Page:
Using @error responsibly in Sass

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Since Ruby Sass 3.4 and LibSass 3.1, it is possible to use the @error directive. This directive, similar to @warn, intends to kill the execution process and display a custom message to the current output stream (likely the console).

Needless to say this feature is greatly helpful when building functions and mixins involving a bit of Sass logic, in order to control author’s input and throw an error in case anything goes wrong. You have to concede this is better than letting the compiler fail miserably, isn’t it?

Everything is great. Except Sass 3.3 is still broadly used. Even Sass 3.2 at some places. Updating Sass is not always an easy task especially on large projects. Sometimes, spending time and budget on updating something that works fine is not an option. For those older versions, @error means nothing and is treated as a custom at-directive, which is perfectly allowed in Sass for forward-compatibility reasons.

So does that mean we can’t use @error unless we decide to only support recent Sass engines? Well, you can imagine there is a way, hence this article.

What’s the idea?

The idea is simple: if @error is supported, we use it. Else, we use @warn. Although @warn does not prevent the compiler from going any further, so we might want to trigger a compilation error after warning so that the compilation crashes for good. Enjoy it, it’s not that often that you can recklessly crash something.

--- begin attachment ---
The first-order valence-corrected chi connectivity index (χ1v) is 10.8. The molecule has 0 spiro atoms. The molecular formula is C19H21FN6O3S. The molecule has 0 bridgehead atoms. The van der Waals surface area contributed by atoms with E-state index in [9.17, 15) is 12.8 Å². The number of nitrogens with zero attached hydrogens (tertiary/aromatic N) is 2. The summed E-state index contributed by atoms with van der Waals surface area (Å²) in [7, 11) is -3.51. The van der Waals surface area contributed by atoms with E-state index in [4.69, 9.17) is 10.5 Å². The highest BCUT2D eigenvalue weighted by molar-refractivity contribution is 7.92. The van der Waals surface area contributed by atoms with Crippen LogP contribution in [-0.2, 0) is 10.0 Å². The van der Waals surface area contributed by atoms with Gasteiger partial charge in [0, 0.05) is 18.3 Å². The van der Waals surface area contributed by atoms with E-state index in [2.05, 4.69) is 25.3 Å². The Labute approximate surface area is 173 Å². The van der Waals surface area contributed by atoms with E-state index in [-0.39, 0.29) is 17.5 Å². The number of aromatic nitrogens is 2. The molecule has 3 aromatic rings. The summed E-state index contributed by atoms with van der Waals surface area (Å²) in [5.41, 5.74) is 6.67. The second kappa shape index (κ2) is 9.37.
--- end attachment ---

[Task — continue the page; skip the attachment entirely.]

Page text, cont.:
That means we need to wrap the whole thing in a mixin, let’s call it log(..). We could use it like this:

@include log('Oops, something is wrong with what you just did!');

You gotta admit, that’s pretty rad, isn’t it? Okay, enough bragging, let’s build it.

Building the logger

So our mixin works exactly like @error or @warn since it’s nothing but a wrapper. Thus, it only needs a single argument: the message.

@mixin log($message) { ... }

You might be asking yourself how we are going to check for @error support. At first, I came up with a hacky solution involving version sniffing, but that was terrible. Also, I completely overlooked the fact that Sass core designers are smart people who thought about this whole thing and introduced a at-error key for feature-exists(..) function, returning whether or not the feature is supported.

@mixin log($message) {